American Institute for Economic Research. In this recent podcast episode of Liberty Curious with content developer Kate Wand and Paul Mueller, Senior Research Faculty at AIER, “who specializes in defending freedom and combatting collectivism,” writes: “ESG has been perniciously changing the way corporations, governments, NGOs (non-governmental organizations) and institutions operate. This ideological framework synonymous with stakeholder capitalism has become the subject of scrutiny and public backlash, but nonetheless continues to dominate.”
He adds, “The conversation raises concerns about the potential for eco-dictatorship and the threat ESG poses to freedom and individualism. In this conversation, Paul Mueller and Kate Wand discuss the totalitarianism of climate alarmists and the loss of individualism in the ESG movement. They explore the advocates for ESG, such as the World Economic Forum, and the pushback against ESG, including Larry Fink’s change in stance. They also delve into the philosophical elements underlying the green movement and the potential future of ESG. The conversation highlights the importance of transparency, the value of nuclear energy, and the need to focus on adaptation rather than prevention.”
Just the News. The article, “Green Energy Funds Are in Decline Sending Investors Fleeing—Will it Be the End of ESG,” reports on the difference between shareholder capitalism and stakeholder capitalism with no clear definition of stakeholder capitalism based on an interview with the CEO of Strive Asset Management, founded by the presidential candidate Vivek Ramaswamy.
“Over the past few decades, Strive explains in a white paper, American shareholder capitalism has outperformed European-styled stakeholder capitalism by 3.25%. The company explains the contrast to stakeholder capitalism, which holds that corporations should prioritize not just shareholders, but anyone affected by their actions."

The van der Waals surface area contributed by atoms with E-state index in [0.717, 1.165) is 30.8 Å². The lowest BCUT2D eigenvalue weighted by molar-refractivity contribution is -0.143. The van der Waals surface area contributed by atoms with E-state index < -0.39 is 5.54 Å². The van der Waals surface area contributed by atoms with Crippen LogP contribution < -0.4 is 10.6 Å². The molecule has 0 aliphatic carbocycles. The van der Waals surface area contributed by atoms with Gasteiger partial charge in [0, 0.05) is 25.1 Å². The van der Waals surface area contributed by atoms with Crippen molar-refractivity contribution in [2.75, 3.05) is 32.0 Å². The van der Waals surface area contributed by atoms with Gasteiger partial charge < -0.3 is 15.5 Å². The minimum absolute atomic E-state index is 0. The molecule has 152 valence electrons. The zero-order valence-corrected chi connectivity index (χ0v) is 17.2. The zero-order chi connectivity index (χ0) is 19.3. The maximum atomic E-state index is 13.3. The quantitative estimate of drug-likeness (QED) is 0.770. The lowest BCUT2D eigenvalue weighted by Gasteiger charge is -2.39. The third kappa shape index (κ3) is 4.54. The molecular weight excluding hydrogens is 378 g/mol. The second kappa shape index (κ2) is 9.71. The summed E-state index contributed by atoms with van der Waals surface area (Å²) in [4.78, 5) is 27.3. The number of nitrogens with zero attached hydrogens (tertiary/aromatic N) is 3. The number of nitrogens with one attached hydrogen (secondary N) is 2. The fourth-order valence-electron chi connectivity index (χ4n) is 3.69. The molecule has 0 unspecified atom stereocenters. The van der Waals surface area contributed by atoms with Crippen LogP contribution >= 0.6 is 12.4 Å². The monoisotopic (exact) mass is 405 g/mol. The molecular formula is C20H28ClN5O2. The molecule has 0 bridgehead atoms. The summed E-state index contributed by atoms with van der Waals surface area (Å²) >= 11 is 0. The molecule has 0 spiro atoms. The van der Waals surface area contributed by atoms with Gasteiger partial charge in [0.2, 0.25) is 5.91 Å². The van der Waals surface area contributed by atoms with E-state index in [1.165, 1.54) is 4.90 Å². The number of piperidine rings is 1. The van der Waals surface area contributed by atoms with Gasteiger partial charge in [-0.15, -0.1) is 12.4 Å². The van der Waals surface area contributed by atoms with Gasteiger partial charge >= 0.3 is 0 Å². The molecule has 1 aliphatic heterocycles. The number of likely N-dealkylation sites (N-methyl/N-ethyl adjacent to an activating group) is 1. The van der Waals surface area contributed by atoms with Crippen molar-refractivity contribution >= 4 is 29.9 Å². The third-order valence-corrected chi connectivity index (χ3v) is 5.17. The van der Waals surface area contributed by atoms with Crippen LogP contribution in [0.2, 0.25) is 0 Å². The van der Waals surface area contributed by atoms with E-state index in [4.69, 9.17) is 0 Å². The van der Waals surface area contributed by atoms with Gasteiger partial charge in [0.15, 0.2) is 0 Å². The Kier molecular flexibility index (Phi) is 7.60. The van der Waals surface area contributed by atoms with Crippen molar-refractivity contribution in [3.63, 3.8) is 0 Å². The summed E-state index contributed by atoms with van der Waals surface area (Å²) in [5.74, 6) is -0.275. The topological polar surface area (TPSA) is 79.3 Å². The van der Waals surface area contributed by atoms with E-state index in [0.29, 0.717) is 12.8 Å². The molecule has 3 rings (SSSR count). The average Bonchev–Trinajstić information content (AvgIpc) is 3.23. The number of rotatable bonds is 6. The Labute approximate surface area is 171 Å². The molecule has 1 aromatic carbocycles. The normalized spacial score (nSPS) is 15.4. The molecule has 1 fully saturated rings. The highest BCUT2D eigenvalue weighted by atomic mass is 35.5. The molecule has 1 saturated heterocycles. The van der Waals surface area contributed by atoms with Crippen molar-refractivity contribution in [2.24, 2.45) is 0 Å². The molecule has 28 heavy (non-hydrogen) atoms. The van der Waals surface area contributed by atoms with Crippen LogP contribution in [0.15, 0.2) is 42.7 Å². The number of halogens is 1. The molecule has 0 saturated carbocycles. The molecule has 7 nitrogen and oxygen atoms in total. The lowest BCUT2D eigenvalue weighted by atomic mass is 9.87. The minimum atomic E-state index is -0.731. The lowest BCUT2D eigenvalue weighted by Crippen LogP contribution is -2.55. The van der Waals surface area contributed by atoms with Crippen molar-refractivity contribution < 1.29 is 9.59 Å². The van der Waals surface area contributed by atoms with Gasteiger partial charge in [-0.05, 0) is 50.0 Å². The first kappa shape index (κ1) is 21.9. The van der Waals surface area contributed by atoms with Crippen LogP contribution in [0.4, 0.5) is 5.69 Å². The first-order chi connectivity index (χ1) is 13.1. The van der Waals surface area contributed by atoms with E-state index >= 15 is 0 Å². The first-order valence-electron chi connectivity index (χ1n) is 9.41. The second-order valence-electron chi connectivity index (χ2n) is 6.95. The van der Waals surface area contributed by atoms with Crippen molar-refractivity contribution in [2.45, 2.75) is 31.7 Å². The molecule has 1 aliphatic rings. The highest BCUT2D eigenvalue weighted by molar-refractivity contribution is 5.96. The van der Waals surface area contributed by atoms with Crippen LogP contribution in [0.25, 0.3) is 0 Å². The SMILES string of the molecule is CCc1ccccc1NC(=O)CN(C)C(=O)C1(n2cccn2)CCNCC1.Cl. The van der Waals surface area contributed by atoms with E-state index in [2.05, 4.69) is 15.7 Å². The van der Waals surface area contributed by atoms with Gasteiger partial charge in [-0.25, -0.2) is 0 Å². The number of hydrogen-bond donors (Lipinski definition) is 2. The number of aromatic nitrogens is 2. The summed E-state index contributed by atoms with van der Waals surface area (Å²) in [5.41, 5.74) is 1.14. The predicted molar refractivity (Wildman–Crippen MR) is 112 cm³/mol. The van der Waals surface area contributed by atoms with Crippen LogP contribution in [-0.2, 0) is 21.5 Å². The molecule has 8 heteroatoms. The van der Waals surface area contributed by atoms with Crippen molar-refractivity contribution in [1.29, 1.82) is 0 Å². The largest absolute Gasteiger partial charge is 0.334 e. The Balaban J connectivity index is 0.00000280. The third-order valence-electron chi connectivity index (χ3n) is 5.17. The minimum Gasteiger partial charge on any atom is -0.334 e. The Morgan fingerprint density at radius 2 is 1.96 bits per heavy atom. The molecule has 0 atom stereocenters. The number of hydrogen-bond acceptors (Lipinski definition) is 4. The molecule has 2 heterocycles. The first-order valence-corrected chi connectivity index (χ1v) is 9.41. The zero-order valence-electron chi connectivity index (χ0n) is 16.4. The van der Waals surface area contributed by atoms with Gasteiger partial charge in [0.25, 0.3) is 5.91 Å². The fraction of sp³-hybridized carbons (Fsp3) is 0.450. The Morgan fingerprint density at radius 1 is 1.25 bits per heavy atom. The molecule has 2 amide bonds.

The article continues, “Strive CEO Matt Cole, who took the position after co-founder Ramaswamy resigned to pursue his presidential campaign, explained on a podcast in July that when he was a portfolio manager with the California Public Employees' Retirement System (CALPERS) he saw stakeholder capitalism incorporated into the system’s investment practices. “I became very interested in this subject, and it eventually led me to Strive. But I saw that as the biggest fiduciary breach has ever happened in America, Cole said. Shareholder capitalism has an advantage of a 3.25% return compared to stakeholder capitalism and that can have an enormous impact.”
National Review. In a recent article, “ESG Critics Good and Bad,” Andrew Stuttaford writes, “The investors who lead ESG have other priorities. Then again, they are, for the most part, playing with other people’s money. Moreover, they will often be drawn from a similar managerial class to those running large companies, with whom they can thus be expected to share, at least to some extent, political and cultural values. This helps explain the growing adoption of stakeholder capitalism by the C-suite. Stakeholder capitalism replaces shareholder primacy with a corporate duty to a shifting list of stakeholders. This list does include shareholders, but only as one class of stakeholder.
“And ESG, as it now stands, is not about maximizing return or reducing risk (it is unlikely to do either over any sustained period), but about the pursuit of using a purported investment discipline to pursue a generally progressive agenda. Stakeholder capitalism takes a different route towards the same end, but once again with other peoples’ (in its case, shareholders’) money. ESG, it should be added, can be a good source of income for those who promote it, and a source of political power too. Stakeholder capitalism can also reward those who adopt it with power and money.”